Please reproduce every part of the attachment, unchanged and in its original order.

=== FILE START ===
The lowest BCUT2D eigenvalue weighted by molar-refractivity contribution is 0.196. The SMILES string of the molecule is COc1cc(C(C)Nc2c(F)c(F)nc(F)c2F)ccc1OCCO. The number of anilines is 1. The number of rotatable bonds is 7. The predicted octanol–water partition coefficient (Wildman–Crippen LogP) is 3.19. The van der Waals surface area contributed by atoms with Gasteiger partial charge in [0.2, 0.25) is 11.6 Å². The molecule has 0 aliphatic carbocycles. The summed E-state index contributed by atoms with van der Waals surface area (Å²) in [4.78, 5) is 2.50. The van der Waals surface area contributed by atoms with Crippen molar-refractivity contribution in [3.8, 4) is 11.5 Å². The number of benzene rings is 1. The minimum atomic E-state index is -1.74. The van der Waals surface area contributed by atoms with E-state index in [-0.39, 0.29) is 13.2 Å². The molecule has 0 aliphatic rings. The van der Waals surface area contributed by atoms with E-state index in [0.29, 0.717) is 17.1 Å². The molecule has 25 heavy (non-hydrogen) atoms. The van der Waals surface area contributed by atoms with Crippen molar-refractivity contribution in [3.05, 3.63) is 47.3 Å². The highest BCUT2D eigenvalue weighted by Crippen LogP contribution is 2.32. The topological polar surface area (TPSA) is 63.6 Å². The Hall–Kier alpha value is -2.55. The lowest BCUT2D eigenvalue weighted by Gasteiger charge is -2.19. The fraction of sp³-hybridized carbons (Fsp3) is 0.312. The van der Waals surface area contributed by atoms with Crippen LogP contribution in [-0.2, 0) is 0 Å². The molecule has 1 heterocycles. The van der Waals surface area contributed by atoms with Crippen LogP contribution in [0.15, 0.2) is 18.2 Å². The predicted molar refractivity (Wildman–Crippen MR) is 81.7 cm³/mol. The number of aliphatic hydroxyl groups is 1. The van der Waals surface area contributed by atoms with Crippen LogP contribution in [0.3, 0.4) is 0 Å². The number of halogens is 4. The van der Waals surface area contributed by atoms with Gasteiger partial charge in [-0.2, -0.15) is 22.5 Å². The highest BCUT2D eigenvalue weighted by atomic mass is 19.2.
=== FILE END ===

The lowest BCUT2D eigenvalue weighted by molar-refractivity contribution is 0.196. The SMILES string of the molecule is COc1cc(C(C)Nc2c(F)c(F)nc(F)c2F)ccc1OCCO. The number of anilines is 1. The number of rotatable bonds is 7. The predicted octanol–water partition coefficient (Wildman–Crippen LogP) is 3.19. The van der Waals surface area contributed by atoms with Gasteiger partial charge in [0.2, 0.25) is 11.6 Å². The molecule has 0 aliphatic carbocycles. The summed E-state index contributed by atoms with van der Waals surface area (Å²) in [4.78, 5) is 2.50. The van der Waals surface area contributed by atoms with Crippen molar-refractivity contribution in [3.8, 4) is 11.5 Å². The number of benzene rings is 1. The minimum atomic E-state index is -1.74. The van der Waals surface area contributed by atoms with E-state index in [-0.39, 0.29) is 13.2 Å². The molecule has 0 aliphatic rings. The van der Waals surface area contributed by atoms with E-state index in [0.29, 0.717) is 17.1 Å². The molecule has 25 heavy (non-hydrogen) atoms. The van der Waals surface area contributed by atoms with Crippen molar-refractivity contribution in [3.05, 3.63) is 47.3 Å². The highest BCUT2D eigenvalue weighted by Crippen LogP contribution is 2.32. The topological polar surface area (TPSA) is 63.6 Å². The Hall–Kier alpha value is -2.55. The lowest BCUT2D eigenvalue weighted by Gasteiger charge is -2.19. The fraction of sp³-hybridized carbons (Fsp3) is 0.312. The van der Waals surface area contributed by atoms with Crippen LogP contribution in [-0.2, 0) is 0 Å². The molecule has 1 heterocycles. The van der Waals surface area contributed by atoms with Crippen LogP contribution in [0.15, 0.2) is 18.2 Å². The predicted molar refractivity (Wildman–Crippen MR) is 81.7 cm³/mol. The number of aliphatic hydroxyl groups is 1. The van der Waals surface area contributed by atoms with Crippen LogP contribution in [0.3, 0.4) is 0 Å². The number of halogens is 4. The van der Waals surface area contributed by atoms with Gasteiger partial charge in [-0.2, -0.15) is 22.5 Å². The highest BCUT2D eigenvalue weighted by atomic mass is 19.2.